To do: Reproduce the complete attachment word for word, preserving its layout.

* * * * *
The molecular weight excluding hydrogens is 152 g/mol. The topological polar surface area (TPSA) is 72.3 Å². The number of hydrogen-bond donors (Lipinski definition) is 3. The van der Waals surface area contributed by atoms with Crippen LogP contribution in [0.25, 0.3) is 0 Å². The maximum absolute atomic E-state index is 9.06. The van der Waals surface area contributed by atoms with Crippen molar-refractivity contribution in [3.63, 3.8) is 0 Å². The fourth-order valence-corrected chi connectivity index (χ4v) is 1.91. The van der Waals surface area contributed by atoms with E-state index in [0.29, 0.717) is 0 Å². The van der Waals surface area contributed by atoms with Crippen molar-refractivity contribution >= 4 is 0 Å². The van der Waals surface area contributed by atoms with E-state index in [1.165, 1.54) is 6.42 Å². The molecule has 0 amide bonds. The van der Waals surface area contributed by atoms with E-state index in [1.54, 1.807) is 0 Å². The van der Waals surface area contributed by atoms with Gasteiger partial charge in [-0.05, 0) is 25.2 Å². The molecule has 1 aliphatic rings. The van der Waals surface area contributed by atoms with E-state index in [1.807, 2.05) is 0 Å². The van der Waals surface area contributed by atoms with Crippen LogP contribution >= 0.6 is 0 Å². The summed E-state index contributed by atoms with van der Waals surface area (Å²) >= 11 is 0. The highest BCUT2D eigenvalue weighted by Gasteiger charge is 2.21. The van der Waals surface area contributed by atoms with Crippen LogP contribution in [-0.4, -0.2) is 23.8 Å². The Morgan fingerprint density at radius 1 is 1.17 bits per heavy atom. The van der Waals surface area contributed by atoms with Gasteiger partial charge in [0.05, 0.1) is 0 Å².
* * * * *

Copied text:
The molecular weight excluding hydrogens is 152 g/mol. The topological polar surface area (TPSA) is 72.3 Å². The number of hydrogen-bond donors (Lipinski definition) is 3. The van der Waals surface area contributed by atoms with Crippen LogP contribution in [0.25, 0.3) is 0 Å². The maximum absolute atomic E-state index is 9.06. The van der Waals surface area contributed by atoms with Crippen molar-refractivity contribution in [3.63, 3.8) is 0 Å². The fourth-order valence-corrected chi connectivity index (χ4v) is 1.91. The van der Waals surface area contributed by atoms with E-state index in [0.29, 0.717) is 0 Å². The van der Waals surface area contributed by atoms with Crippen molar-refractivity contribution >= 4 is 0 Å². The van der Waals surface area contributed by atoms with E-state index in [1.165, 1.54) is 6.42 Å². The molecule has 0 amide bonds. The van der Waals surface area contributed by atoms with E-state index in [1.54, 1.807) is 0 Å². The van der Waals surface area contributed by atoms with Gasteiger partial charge in [-0.05, 0) is 25.2 Å². The molecule has 1 aliphatic rings. The van der Waals surface area contributed by atoms with E-state index in [1.807, 2.05) is 0 Å². The van der Waals surface area contributed by atoms with Crippen LogP contribution >= 0.6 is 0 Å². The summed E-state index contributed by atoms with van der Waals surface area (Å²) >= 11 is 0. The highest BCUT2D eigenvalue weighted by Gasteiger charge is 2.21. The van der Waals surface area contributed by atoms with Crippen LogP contribution in [-0.4, -0.2) is 23.8 Å². The Morgan fingerprint density at radius 1 is 1.17 bits per heavy atom. The van der Waals surface area contributed by atoms with Gasteiger partial charge in [0.05, 0.1) is 0 Å².